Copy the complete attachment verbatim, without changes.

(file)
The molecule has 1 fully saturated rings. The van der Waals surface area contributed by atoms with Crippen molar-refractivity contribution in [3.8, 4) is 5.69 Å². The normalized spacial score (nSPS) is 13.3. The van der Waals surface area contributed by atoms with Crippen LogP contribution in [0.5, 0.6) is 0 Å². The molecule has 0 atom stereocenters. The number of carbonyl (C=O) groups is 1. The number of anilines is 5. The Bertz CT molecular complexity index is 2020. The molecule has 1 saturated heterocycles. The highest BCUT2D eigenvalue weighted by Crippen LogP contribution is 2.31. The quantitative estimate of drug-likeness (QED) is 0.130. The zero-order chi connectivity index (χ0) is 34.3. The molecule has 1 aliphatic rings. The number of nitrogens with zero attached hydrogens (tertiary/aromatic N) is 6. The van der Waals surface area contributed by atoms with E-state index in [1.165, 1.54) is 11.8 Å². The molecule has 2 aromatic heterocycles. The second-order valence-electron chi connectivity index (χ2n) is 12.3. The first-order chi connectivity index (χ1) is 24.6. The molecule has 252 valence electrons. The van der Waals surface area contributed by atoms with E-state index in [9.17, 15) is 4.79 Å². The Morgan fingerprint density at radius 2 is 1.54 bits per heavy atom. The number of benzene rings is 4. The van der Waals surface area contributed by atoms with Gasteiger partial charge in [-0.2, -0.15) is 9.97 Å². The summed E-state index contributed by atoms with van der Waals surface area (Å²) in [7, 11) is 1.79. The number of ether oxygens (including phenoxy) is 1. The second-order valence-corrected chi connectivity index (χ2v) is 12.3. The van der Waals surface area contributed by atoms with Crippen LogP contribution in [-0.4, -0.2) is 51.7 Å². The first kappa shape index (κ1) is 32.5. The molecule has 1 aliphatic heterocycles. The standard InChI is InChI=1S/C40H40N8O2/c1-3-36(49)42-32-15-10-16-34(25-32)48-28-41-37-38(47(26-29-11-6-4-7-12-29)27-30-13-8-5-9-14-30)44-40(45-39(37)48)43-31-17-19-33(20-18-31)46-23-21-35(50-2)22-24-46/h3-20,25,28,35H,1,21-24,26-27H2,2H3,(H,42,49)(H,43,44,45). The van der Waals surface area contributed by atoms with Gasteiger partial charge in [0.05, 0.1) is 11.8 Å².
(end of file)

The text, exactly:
The molecule has 1 fully saturated rings. The van der Waals surface area contributed by atoms with Crippen molar-refractivity contribution in [3.8, 4) is 5.69 Å². The normalized spacial score (nSPS) is 13.3. The van der Waals surface area contributed by atoms with Crippen LogP contribution in [0.5, 0.6) is 0 Å². The molecule has 0 atom stereocenters. The number of carbonyl (C=O) groups is 1. The number of anilines is 5. The Bertz CT molecular complexity index is 2020. The molecule has 1 saturated heterocycles. The highest BCUT2D eigenvalue weighted by Crippen LogP contribution is 2.31. The quantitative estimate of drug-likeness (QED) is 0.130. The zero-order chi connectivity index (χ0) is 34.3. The molecule has 1 aliphatic rings. The number of nitrogens with zero attached hydrogens (tertiary/aromatic N) is 6. The van der Waals surface area contributed by atoms with E-state index in [1.165, 1.54) is 11.8 Å². The molecule has 2 aromatic heterocycles. The second-order valence-electron chi connectivity index (χ2n) is 12.3. The first-order chi connectivity index (χ1) is 24.6. The molecule has 252 valence electrons. The van der Waals surface area contributed by atoms with E-state index in [9.17, 15) is 4.79 Å². The Morgan fingerprint density at radius 2 is 1.54 bits per heavy atom. The number of benzene rings is 4. The van der Waals surface area contributed by atoms with Gasteiger partial charge in [-0.2, -0.15) is 9.97 Å². The summed E-state index contributed by atoms with van der Waals surface area (Å²) in [7, 11) is 1.79. The number of ether oxygens (including phenoxy) is 1. The second-order valence-corrected chi connectivity index (χ2v) is 12.3. The van der Waals surface area contributed by atoms with Crippen LogP contribution in [-0.4, -0.2) is 51.7 Å². The first kappa shape index (κ1) is 32.5. The molecule has 1 aliphatic heterocycles. The standard InChI is InChI=1S/C40H40N8O2/c1-3-36(49)42-32-15-10-16-34(25-32)48-28-41-37-38(47(26-29-11-6-4-7-12-29)27-30-13-8-5-9-14-30)44-40(45-39(37)48)43-31-17-19-33(20-18-31)46-23-21-35(50-2)22-24-46/h3-20,25,28,35H,1,21-24,26-27H2,2H3,(H,42,49)(H,43,44,45). The van der Waals surface area contributed by atoms with Gasteiger partial charge in [0.05, 0.1) is 11.8 Å².